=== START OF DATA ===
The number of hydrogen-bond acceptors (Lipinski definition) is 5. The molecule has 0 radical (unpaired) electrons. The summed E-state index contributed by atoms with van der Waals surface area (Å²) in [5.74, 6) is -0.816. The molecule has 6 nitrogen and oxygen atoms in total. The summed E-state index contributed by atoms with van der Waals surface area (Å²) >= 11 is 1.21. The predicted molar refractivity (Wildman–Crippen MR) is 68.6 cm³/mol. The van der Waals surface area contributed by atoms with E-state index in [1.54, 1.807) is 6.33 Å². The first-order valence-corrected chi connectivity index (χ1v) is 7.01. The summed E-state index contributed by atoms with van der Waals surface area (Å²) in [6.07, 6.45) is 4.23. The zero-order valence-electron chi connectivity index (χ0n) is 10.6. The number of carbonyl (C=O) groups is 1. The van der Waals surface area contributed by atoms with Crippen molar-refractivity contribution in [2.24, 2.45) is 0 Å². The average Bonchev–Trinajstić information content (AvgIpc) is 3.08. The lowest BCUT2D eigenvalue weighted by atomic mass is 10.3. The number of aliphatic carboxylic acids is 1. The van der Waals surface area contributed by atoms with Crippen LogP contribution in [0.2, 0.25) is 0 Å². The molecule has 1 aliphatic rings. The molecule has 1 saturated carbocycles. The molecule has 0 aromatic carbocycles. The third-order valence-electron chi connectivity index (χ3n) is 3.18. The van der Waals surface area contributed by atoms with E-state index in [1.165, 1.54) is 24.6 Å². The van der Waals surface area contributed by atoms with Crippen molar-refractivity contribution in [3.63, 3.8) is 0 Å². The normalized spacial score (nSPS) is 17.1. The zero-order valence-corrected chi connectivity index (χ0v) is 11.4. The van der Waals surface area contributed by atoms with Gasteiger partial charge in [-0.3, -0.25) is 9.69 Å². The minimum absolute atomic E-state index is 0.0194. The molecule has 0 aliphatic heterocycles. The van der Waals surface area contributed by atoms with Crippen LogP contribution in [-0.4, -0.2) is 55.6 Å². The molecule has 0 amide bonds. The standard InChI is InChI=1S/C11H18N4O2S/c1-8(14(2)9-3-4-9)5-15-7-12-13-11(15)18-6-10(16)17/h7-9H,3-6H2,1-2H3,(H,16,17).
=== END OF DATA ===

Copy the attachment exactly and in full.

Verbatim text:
The number of hydrogen-bond acceptors (Lipinski definition) is 5. The molecule has 0 radical (unpaired) electrons. The summed E-state index contributed by atoms with van der Waals surface area (Å²) in [5.74, 6) is -0.816. The molecule has 6 nitrogen and oxygen atoms in total. The summed E-state index contributed by atoms with van der Waals surface area (Å²) >= 11 is 1.21. The predicted molar refractivity (Wildman–Crippen MR) is 68.6 cm³/mol. The van der Waals surface area contributed by atoms with E-state index in [1.54, 1.807) is 6.33 Å². The first-order valence-corrected chi connectivity index (χ1v) is 7.01. The summed E-state index contributed by atoms with van der Waals surface area (Å²) in [6.07, 6.45) is 4.23. The zero-order valence-electron chi connectivity index (χ0n) is 10.6. The number of carbonyl (C=O) groups is 1. The van der Waals surface area contributed by atoms with Crippen molar-refractivity contribution in [2.24, 2.45) is 0 Å². The average Bonchev–Trinajstić information content (AvgIpc) is 3.08. The lowest BCUT2D eigenvalue weighted by atomic mass is 10.3. The number of aliphatic carboxylic acids is 1. The van der Waals surface area contributed by atoms with Crippen LogP contribution in [0.2, 0.25) is 0 Å². The molecule has 1 aliphatic rings. The molecule has 1 saturated carbocycles. The molecule has 0 aromatic carbocycles. The third-order valence-electron chi connectivity index (χ3n) is 3.18. The van der Waals surface area contributed by atoms with E-state index in [1.165, 1.54) is 24.6 Å². The van der Waals surface area contributed by atoms with Crippen molar-refractivity contribution in [3.63, 3.8) is 0 Å². The normalized spacial score (nSPS) is 17.1. The zero-order valence-corrected chi connectivity index (χ0v) is 11.4. The van der Waals surface area contributed by atoms with Gasteiger partial charge in [-0.3, -0.25) is 9.69 Å². The minimum absolute atomic E-state index is 0.0194. The molecule has 0 aliphatic heterocycles. The van der Waals surface area contributed by atoms with Crippen LogP contribution in [-0.4, -0.2) is 55.6 Å². The molecule has 0 amide bonds. The standard InChI is InChI=1S/C11H18N4O2S/c1-8(14(2)9-3-4-9)5-15-7-12-13-11(15)18-6-10(16)17/h7-9H,3-6H2,1-2H3,(H,16,17).